Each Initiative is such a strong message about how local young generations prioritize issues associated with changing climate and what they can do to solve the problems they figure out. If lacking information on climate change or its inadequate access and application by different social groups is the case, young people would like to create websites, make films, teach younger kids, visit people’s houses and talk about issues they are facing in life. In Mekong Delta, the fact that the rising temperature impacts to health conditions of poor people living under metal sheet roof covering inspires young people to think about designing a multi-functional model which can both harvest and atomize rain water to cool the roof. Furthermore, youth’s ideas are different practical applications of what they study in universities or work in local departments. For example, Chemistry students and lecturers in Quy Nhon University helped local people treat saline water; ones studying and working in Agriculture and Environment department in Can Tho University found it possible to make use of agricultural wastes on underground compost models which can help local farmers save money for their production; young scientists in Biology section, Department of Science and Technology of Da Nang city helped farmers mix salt and other materials to grow clean vegetables without using soil. Youth are able to propose new idea which astonishes city partners such as claiming that raising temperature and changes in ocean currents will possibly make algae grow with uncontrollable speed and be directly harmful to people’s lives, tourism and aquaculture. Another idea considers ethnic minority like Khmer people living in urban areas of Can Tho city as the most vulnerable group, therefore youth leaders approach Khmer students who are studying in City University to identify vulnerability and needs of their community back home in terms of adaptation.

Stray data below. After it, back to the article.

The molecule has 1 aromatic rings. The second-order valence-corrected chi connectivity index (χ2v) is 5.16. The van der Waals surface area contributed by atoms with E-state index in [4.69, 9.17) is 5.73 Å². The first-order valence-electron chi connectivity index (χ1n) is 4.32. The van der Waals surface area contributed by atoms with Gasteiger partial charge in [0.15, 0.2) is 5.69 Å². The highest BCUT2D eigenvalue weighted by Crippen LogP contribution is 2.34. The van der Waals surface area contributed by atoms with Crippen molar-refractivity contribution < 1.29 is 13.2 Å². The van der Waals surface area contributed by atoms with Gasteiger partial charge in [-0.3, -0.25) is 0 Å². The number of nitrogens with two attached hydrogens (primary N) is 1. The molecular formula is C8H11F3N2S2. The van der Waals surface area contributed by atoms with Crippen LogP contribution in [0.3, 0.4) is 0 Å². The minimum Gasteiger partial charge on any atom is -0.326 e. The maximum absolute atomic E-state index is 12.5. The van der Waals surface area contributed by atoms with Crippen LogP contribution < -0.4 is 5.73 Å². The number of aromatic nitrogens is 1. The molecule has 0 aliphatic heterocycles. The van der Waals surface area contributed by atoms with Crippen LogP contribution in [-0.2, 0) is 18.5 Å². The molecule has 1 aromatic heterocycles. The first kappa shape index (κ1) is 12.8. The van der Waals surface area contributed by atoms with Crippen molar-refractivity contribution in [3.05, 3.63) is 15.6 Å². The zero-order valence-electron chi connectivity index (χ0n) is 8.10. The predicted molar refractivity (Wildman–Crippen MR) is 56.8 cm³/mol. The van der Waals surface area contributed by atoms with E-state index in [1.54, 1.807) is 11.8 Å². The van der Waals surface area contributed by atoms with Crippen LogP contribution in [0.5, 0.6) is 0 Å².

One another distinctive characteristic of AYIP is that it is the first time ACCCRN partners have had a platform to work with city youth as an active grassroots group, playing the role of mentors who support on requests by youth groups in implementing their projects, and at the same time, of strategic partners in middle and long term action plan to response to climate change at local level. Through AYIP, current practices of climate change scientists, urban planning experts and decision makers benefit from fresh and appropriate perspectives posted by young people. By saying they are fresh, it means youth have abilities to understand and to convey academic and politic language of climate change into simple one which accessible for normal people. Regarding appropriate views mentioned, they actually look forward to the future when current young generations and amateurs are becoming responsible ones who make decisions for their lives and the development of surrounding. Youth Initiatives therefore can be good channels through which development projects and programmes at city level can be better at meeting needs of the most vulnerable groups.
Visit here to listen to opinions of experts from CCCOs, CtC, ISET and other related city departments, universities, NGOs about their experiences in working with youth groups within AYIP.
AYIP is also considered as a successful case study at both local and international levels: presented at the 6th and 8th International Conference on Community-based Adaptation in 2012 and 2014; studied in research paper of UN-HABITAT and Advocacy Tool which is under the Southern Voice programme on Climate Change. Find more about the interview with Vietnam National Television Station here.